But remember, what you see in the manuscript as a weakness can often be an advantage because you’ll be able to see more clearly how to avoid making the same mistakes again.
You’ll become acquainted with grammar rules and the best way to form a story structure. You’ll also get a feel for what works and doesn’t. These things will make you a better writer.
Editing Your Own Book Will Save Money
Unedited work can cause the rate of an editor to increase significantly. The quality of the pages you send will dictate the amount of work an editor must do.
If they see that your pages are of poor quality and that you don’t even bother correcting those mistakes, they will know that your work will be much more complicated to edit. The more time and effort they give to make sure it’s polished and clean, the higher the price they will charge.
However, if they see that your writing is clean and that they won’t have to work as hard to fix those mistakes, they will give you their base rate.
So to put it in simple logic: The more you edit your work and checking your editing checklist before sending it to an editor, the less an editor will need to do, saving their time and saving you money. It’s a win-win situation.
Steps To Self-Edit Your Book
Give Your Book a Rest When Needed
Take a short break before you start self editing when you’ve completed your work. Set it aside for a day or two. If you can, set it aside for a week or longer.
Why wait for so long? You want to start afresh, to free your mind of all the content you’ve accumulated over time, so you’ll be able to have a fresh mind when you go through the book editing process.
It is like having fresh eyes to see your work. It will help you see your story structure through the eyes of a new reader. You’ll be surprised by awkward secondary characters, sentences, plots, and many plot holes in your storytelling.
You will discover that you have forgotten to tie up some loose ends. A fresh perspective can help me figure out these mistakes and fix them.
Read Your Manuscript Out Loud
One way to edit your manuscript is to read it aloud. As you read, note any grammatical problems or factual inaccuracies. In addition, it’s a good idea to have a friend listen to your content and provide feedback.
You may also want to record yourself reading your work. This way, you can re-listen to the recording and make further self edits.
Hearing your writing also makes it easier to spot any choppy sentence structure variety, awkward phrasing, and repetitions.
Beforehand, you can change the font style of your manuscript, whether you will use a soft copy or a printed copy for your reading. Why is this advisable?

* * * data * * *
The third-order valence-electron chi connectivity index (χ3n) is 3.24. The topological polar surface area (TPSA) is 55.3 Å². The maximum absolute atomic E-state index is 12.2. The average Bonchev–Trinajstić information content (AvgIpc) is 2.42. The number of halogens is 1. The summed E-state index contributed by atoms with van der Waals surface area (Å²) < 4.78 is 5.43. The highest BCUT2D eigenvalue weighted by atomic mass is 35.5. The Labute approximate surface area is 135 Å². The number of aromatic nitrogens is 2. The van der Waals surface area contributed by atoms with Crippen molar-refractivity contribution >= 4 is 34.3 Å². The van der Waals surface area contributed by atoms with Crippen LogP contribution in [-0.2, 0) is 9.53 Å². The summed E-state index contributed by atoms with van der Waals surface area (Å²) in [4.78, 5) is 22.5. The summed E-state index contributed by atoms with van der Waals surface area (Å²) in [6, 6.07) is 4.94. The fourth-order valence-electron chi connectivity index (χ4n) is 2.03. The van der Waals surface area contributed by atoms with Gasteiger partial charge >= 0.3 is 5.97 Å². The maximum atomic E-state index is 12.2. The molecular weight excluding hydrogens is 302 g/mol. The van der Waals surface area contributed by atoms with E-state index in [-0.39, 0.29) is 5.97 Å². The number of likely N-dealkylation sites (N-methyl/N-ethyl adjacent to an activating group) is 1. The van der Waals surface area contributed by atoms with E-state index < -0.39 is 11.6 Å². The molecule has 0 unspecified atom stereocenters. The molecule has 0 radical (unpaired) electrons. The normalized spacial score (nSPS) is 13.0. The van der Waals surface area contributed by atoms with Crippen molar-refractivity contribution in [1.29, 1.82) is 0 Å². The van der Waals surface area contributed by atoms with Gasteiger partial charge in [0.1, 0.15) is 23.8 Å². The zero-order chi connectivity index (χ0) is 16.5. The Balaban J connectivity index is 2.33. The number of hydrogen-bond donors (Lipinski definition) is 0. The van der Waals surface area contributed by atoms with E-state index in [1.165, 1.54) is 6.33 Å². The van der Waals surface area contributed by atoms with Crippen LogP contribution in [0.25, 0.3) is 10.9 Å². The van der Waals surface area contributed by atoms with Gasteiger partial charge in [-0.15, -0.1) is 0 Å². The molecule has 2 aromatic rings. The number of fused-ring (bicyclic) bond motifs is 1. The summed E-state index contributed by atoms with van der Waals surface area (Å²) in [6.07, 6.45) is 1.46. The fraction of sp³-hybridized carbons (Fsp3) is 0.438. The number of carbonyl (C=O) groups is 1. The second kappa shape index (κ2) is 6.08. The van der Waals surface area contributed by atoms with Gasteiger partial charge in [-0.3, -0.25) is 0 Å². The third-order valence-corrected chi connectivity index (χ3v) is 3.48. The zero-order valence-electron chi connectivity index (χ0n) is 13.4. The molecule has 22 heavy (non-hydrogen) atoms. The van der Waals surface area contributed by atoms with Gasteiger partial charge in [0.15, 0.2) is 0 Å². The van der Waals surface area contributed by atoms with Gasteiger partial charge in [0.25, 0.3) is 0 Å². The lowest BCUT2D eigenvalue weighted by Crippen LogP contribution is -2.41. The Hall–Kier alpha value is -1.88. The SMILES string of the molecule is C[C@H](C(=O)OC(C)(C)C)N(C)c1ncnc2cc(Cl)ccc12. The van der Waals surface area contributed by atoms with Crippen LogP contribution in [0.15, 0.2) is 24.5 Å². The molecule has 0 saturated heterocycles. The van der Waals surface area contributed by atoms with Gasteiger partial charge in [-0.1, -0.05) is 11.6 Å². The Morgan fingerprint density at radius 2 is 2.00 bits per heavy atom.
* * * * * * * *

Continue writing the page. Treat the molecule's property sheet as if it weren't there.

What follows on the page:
Because different font presents different writing styles that your brain is more likely to recognize.
This is helpful because it allows you to quickly identify mistakes and makes it easier to catch any awkward phrasing and misspelled words.
Listening to yourself read your entire book out loud may seem daunting, but there are a few things you can do to make it easier. First, you shouldn’t use read-aloud software. A human voice is better than any computer at understanding emotion and intent.
- Have enough water for your throat.
- Make sure to take breaks every so often to avoid getting tired. If not, you won’t be able to pay attention to what you’re editing and overlook mistakes and errors.
- Find a place where you can be alone to avoid any distractions.
- Don’t try to rush it. Give yourself several days to get it done.
Look at the Whole Picture
If you’re working on a fictional book, do the developmental edit by focusing on the story’s plot structure to see the big picture. This is particularly important because it determines the overall arc of the story.
There should be a logical progression from beginning to end. If you find any gaps, they need to be filled by a more cohesive storyline.
If your entire story has subplots, they should be developed without breaking the flow of your main plot point or having plot holes.
Your viewpoint character should be defined and clearly show their personality and motivations throughout the story. In addition, be sure to pay close attention to your point of view. It should remain consistent throughout your story.
As every scene unfolds, it should accomplish all the following: it must advance the plot lines, contribute to the main character development, and escalate the conflict.
You should think about the action and dialogue and cut anything that isn’t necessary. You should also remember that the first part of your story must be strong and the climactic scene needs to tie everything up for the big picture.
Copyedit Your Manuscript
Inspect the structure of your content by doing a line-by-line review, correcting all the basic mistakes. Copy editing will polish your manuscript in terms of fitness and readability.
Also, it will ensure that text is free of grammatical errors, making it more accurate and professional-looking.
Of course, your editor will do an in-depth copy editing process later. However, doing this step will ensure that your work is as clean as possible before you pass it off to him.
Here are the basic copy editing methods you need to do:
- Check All the Misspelled Words.
Everyone makes typos, and some of those errors are not obvious. To make it easier, you can run a spell checker. Usually, there is a built-in spell checker in your word processing software.
- Find Double Spaces at the End of Sentences and Replace them Into One.
Using Microsoft Word, you can access the find-and-replace tool by pressing Ctrl+H. Tap the spacebar twice in “find” and once in “replace,” and hit enter. Then click the replace button for your Microsoft Word document.
- Fix Punctuation Errors.
If you’re struggling with a certain punctuation mark, a quick Google search will show you how to use punctuation correctly.
- Identify and Cut Crutch Words.
Crutch words are words and phrases we’ve used for a particular purpose but tend to overuse. They are usually unnecessary and don’t add to the story itself.
You can use word frequency counters that are available online by simply pasting your entire document to these generators and checking the count. Examples of this counter are WriteWords, TextFixer, and RapidTables.
After listing all your crutch words, you may now start revising. In your word processor, access the replace tool and enter the crutch word into both “Find” and “Replace.”